A Travellerspoint blog

January 19th 2019

Havana to Sancti Spiritus

sunny 70 °F
View Cuba 2019 on carolinea's travel map.

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Our first bus trip and the most packed day in Cuba began by waking up at 4AM, packing our suitcases, and heading downstairs to meet Patricia in a taxi to go to the bus station. The Viazul bus station in Havana is fairly small, and definitely sleepy at that hour. We remembered to take a few sleepy photos before getting on the bus to Sancti Spiritus (the bus was on time, a fairly rare occurrence).

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The bus was a fairly comfortable coach bus, and the driver summarized the trip in very clear Spanish. The bus would ultimately be going all the way to Santiago. The bus left at 6 AM and pulled into Sancti Spiritus at 11:15 AM. It was a sunny clear day, and the countryside outside the window was beautiful, with small towns coming into view from time to time. There are no highway bypasses in Cuba, so driving through every town made the view much more interesting.

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The main reason for stopping in Sancti Spiritus was to visit a dog sanctuary in Las Yayas, run by a friend of cousin Betty, Yoanne. We arrived at the very busy bus station and Patricia called Yoanne. We really didn't know what to expect, whether we would need to hire a taxi and find our way, what we would do after visiting the sanctuary. We were very happy when Yoanne arrived on her motorbike and offered to give us a full tour of Sancti Spiritus, starting with the dog sanctuary of course.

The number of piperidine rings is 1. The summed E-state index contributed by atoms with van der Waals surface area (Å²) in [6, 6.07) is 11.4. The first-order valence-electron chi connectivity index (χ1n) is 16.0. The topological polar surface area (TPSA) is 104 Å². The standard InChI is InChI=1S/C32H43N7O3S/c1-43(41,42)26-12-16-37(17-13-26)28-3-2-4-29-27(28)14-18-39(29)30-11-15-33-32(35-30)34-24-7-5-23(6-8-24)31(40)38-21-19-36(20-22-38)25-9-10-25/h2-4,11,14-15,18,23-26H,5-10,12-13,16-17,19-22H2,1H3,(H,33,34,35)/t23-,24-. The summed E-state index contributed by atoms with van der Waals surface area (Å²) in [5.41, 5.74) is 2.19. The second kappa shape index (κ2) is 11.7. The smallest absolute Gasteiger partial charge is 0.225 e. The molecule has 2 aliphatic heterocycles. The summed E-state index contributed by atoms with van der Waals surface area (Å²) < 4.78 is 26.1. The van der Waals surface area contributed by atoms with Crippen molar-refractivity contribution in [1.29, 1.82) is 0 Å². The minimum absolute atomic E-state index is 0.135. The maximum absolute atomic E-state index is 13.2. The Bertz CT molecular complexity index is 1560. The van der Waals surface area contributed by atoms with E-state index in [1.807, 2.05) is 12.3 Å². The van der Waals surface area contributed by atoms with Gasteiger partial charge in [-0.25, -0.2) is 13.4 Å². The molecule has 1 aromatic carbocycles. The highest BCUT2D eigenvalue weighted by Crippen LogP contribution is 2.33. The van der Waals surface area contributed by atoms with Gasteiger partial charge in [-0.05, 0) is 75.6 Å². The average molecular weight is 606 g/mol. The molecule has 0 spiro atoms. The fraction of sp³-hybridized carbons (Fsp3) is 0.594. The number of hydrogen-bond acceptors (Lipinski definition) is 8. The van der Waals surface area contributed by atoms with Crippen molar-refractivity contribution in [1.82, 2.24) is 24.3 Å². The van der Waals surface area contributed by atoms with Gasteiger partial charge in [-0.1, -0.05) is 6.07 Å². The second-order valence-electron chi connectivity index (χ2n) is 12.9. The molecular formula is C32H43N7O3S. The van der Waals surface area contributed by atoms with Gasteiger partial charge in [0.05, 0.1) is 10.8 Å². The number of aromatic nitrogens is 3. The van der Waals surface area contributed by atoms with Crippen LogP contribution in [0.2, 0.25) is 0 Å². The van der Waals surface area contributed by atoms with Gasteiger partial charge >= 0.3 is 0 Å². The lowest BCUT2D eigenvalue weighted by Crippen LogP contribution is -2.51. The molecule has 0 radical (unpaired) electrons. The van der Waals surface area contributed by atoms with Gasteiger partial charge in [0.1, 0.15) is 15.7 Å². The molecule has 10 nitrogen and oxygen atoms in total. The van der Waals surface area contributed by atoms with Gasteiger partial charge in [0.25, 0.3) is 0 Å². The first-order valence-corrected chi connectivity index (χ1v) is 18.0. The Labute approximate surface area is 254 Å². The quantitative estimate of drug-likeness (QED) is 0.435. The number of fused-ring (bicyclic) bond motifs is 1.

Since most of our time in Cuba had been spent in Havana, it was our first time seeing the moto-taxi, an ATV with a "carriage" in the back, which featured sides and a top but no back. It turned out to be the dominant form of transportation in the city, with cars being a rarity.

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Yoanne arrived at the bus station, found a stray dog and immediately rescued him. Dog rescue in action. He was a medium sized black and tan mutt, who generally seemed pretty chill about about being rescued. We attempted the Herculean task of loading our bags and the dog into the moto taxi. At one point the dog managed to leap out of Patricia's arms and run onto the highway. After a few slightly terrifying minutes, we were able to grab him again, at which point he got his name, Suerte.